Mulheres de Axé (Women of Axé) is a short documentary–with English subtitles–about the Bahian women of Candomblé and their roles in leading the community, keeping their culture alive, and being at the forefront of the struggle against religious intolerance and discrimination from evangelicals. The video features many of the same women featured in another documentary called Cidade das Mulheres (City of Women) which goes deeper into the exploration of the topic of race and gender and reveals Afro-Bahian women as leaders, cultural sustainers, and the heart and soul of Salvador.
On November 25, the symbolic character of the Baiana is celebrated as part of the Mês da Consciência Negra (Black Consciousness Month). Celebrations take place with a mass at the church Nossa Senhora do Rosário dos Pretos (Our Lady of the Rosary of the Blacks), in Pelourinho, followed by a dance of samba de roda, and typical Bahian food.
Lélia Gonzalez was an intellectual and activist of the Movimento Negro (Black Movement) in Brazil and primarily responsible for the development of black feminism in Brazil. Gonzalez was born in 1935 and grew up to challenge the reality of social vulnerability by achieving her Ph.D. in Social Anthropology, confronting racism and sexism in the social sphere, and organizing political actions while producing scholarly works. She was a member of the Unified Black Movement (MNU), an organization that changed the history of Black activism in Brazil in the 1970s. Gonzalez is credited with connecting common experiences of black women from Latin America and bringing those experiences to a national debate about the condition of black women and colonization. She was one of the few black women in Brazil who had the opportunity to participate in international discussions of the feminist movement and connect with organized Black women in Latin America and in the African diaspora as a whole. From this experience, Gonzalez advocated the construction of an Afro-feminist agenda in Latin America since Black women, in different contexts, were subjected to similar conditions of inequality and discrimination. Gonzalez’ theory of the intersectionality of race, social class, and gender as articulated categories of social marginalization is still the subject of debate in Brazil in the studies of Black women.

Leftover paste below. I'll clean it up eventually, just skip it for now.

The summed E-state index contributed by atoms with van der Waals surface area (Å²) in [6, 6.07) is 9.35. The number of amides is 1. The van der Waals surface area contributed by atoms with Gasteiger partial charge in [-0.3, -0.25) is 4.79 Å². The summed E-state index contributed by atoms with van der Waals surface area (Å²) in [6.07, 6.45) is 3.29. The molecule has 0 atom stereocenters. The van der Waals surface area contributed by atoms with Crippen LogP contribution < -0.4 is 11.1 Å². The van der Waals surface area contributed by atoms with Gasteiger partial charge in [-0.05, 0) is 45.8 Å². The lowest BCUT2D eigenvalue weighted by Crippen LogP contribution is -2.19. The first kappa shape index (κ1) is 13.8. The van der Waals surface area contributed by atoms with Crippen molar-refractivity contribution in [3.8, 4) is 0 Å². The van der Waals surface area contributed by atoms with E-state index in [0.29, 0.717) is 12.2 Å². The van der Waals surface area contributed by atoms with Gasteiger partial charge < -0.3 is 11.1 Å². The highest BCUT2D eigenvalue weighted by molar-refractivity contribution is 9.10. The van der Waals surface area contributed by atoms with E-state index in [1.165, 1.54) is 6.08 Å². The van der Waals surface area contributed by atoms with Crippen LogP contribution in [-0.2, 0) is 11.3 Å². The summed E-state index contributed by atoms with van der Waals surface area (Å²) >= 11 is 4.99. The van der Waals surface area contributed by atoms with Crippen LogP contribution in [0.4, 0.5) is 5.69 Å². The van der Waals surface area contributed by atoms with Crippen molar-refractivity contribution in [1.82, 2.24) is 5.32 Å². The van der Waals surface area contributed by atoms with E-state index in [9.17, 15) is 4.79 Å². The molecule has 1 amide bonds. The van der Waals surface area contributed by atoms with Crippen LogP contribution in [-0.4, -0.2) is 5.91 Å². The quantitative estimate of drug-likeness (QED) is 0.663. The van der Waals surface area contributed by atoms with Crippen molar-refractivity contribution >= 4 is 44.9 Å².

In 2010, the government of the state of Bahia created the Lélia Gonzalez Award to encourage public policies towards women in Bahian municipalities.